If one lets go of the static concept of a work (which refers to the product of an artistic process) and makes the performative character of aesthetic “taking action and observing” the central matter of interest, a central aspect of the “system” changes. Each artist is familiar with that: a text takes on a life of its own, it “writes itself”, distances itself from the point of origin. The music “develops itself” in directions that the composer could not anticipate. A picture “takes on form”. In the process of artistic production in which automatic poetry is allowed, the artist does not know where his action will lead, he has a feeling where it is going, trusts that his calculations will be true. The result of the aesthetic “game” is open as long as it is still in progress.

The result is, by the time the work is completed, once again a closed system. Aesthetic performance is potentially an open system. The structured whole of the work can be dissolved by the “performing” interpreter as if he would consume the work in a sort of ecstasy, as if he would reverse the creative process of the work, as if all rules and signs would lose their validity. One could understand the performance or reception of a work as antisystematic activity in the course of which an open system emerges out of the closed system. The listener or observer gives himself up to the artist for the duration of the “reception” of the work, as if he would step outside himself to make room for the work to come into existence, would make the creative process his own. Consciousness in the process of comprehending a work of art opens itself for the length of time that the performance demands. And in the reception, which does not relate the rules and signs of the performance to a normative pattern of terminology and meaning, rather transforms them into a representative reality of consciousness by means of an act of exponentially reversed perception, the meaning and sense of a work of art “develops” in the dissolution of rules and signs ­ yes, in this way, an “open system” would be born. “Open systems” as performative phenomena ­ is this speculation trustworthy?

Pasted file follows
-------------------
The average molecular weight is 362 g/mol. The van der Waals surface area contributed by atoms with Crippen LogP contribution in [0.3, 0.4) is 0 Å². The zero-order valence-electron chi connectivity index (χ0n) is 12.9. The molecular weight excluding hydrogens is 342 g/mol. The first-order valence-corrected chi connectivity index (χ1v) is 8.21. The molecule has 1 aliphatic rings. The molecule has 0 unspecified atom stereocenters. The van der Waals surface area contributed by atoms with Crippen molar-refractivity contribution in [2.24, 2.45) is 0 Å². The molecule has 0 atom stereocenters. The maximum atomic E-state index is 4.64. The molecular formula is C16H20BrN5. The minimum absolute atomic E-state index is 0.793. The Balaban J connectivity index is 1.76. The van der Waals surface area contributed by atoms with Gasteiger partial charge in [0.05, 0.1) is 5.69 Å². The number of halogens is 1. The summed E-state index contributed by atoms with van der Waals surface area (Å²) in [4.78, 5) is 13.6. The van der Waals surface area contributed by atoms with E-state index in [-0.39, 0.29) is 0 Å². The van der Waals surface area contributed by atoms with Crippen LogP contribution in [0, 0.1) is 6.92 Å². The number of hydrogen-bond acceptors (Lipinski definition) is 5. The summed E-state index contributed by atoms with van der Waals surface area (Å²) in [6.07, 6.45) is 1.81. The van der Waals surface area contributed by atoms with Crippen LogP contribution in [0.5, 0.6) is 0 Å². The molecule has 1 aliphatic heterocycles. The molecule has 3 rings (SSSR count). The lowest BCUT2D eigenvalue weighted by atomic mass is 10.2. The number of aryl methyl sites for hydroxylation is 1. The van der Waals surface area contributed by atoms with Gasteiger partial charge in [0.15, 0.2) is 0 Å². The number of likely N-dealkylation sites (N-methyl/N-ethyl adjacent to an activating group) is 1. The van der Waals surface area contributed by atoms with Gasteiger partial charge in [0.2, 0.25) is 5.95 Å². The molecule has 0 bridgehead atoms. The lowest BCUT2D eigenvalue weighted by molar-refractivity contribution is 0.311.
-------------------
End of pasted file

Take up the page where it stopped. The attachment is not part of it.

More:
A residual skepticism remains, for the experience of “open systems” is always no more than fleeting. Does the experience of the Aesthetic that dissolves all terminology really make forays into thinking in “open systems” possible or is this loss of Self in aesthetic experience an illusion? In any case, the documentation of such ecstatic-aesthetic performances reveals itself again as the closed system of a model of reality.